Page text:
When Nokia World 2010 is on, one can expect something similar when E7 was released and demoed lived very first tim. The 4 inch ‘clear black’ display really get your eyes as you would expect from AMOLED. The full QWERTY slider keyboard is packed into an incredibly svelte and attractive form factor. E7, running on Symbian 3, is betting big and expecting to counter Samsung & Apple in a formed manner.
The screen is simply gorgeous — ClearBlack may be a gimmicky trademark, but CBD’s black levels are no joke. We’re definitely talking Super AMOLED degrees of awesome, which means that Samsung’s stranglehold on badass mobile displays was pretty short-lived — unless Nokia is sourcing CBD from Sammy, of course. At this point, we don’t know and the Nokia have been unable or unwilling to open up.
when it comes to keyboard, one can only expect the best he can remember using on any Nokia. Finally: a straight-up great Nokia keyboard without any fatal flaws like an off-center spacebar or a slider that doesn’t slide far enough — it just works. It’s rubbery with a ton of clickiness, and in our quick tests, we were able to belt out verbiage without error.
The E7’s bigger display also trims back the reported talk time to 540 minutes (the N8 does 720 minutes). Of course, as part of the business focused E-series, the E7 also features a healthy set of preloaded apps including Mail for Exchange (with MS Outlook sync of contacts, calendar, and notes and multiple calendars with meeting request support), IBM Lotus Notes Traveler, Quickoffice dynamic premium, Adobe PDF reader, and F-Secure Anti-theft.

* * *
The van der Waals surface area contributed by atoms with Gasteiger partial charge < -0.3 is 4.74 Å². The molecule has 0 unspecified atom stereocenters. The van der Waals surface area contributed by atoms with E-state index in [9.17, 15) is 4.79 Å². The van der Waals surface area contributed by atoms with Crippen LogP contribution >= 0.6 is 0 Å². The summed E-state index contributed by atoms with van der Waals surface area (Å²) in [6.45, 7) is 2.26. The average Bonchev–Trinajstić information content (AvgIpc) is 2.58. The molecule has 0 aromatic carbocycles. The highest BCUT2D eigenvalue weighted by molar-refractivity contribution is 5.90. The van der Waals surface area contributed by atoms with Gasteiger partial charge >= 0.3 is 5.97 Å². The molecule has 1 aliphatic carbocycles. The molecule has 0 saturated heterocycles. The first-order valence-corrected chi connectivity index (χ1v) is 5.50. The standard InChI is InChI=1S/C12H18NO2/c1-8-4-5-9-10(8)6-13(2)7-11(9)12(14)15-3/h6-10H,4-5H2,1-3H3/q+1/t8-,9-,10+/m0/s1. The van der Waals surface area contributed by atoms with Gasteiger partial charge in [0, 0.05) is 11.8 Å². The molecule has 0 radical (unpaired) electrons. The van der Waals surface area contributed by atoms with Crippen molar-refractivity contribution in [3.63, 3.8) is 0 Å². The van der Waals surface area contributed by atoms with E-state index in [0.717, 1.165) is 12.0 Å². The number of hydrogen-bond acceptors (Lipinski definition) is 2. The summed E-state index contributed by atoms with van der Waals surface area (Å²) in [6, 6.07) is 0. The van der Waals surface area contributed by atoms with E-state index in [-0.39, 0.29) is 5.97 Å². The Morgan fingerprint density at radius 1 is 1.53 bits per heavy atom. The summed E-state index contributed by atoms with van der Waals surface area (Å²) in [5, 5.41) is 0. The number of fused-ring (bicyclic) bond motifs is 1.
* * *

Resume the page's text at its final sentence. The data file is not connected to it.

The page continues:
However, there are few aspects where people may struggle to understand the ‘official’ operational methodology. While using slider is little tricky, it doesn’t seem to follow the smooth movement as Nokia thought to get in. You need to press from your both thumbs at down of the screen to scroll it up. May or may not be the action get you desired results and you will have to struggle with the phone to open slider.
Apparently, the swiping problems on the home screen — which we also experienced on the C6-01 and C7 — are being passed off by Nokia as a feature that prevents you from accidentally swiping. Sounds like PR spin, but we’ll have to wait and see how the retail devices work.
Interestingly, Nokia had presented few figures which swiped off the rumours of company lost grounds. Nokia still sells more than 260,000 handsets every day which is much mre higher than iPhone 4.0 and Android which sells / unlock 80,000 and 200,000 phones everyday respectivly. Nokia’s Map service is still mst prefered app among the users globally.
With 8.0 megapixel camera and support of HDMI, Nokia has placed its best bet to pull down iPhone and Galaxy effect. Here is an official video ( just released) on Nokia N7 which may attract you to fiddle with device as soon as it reached to market: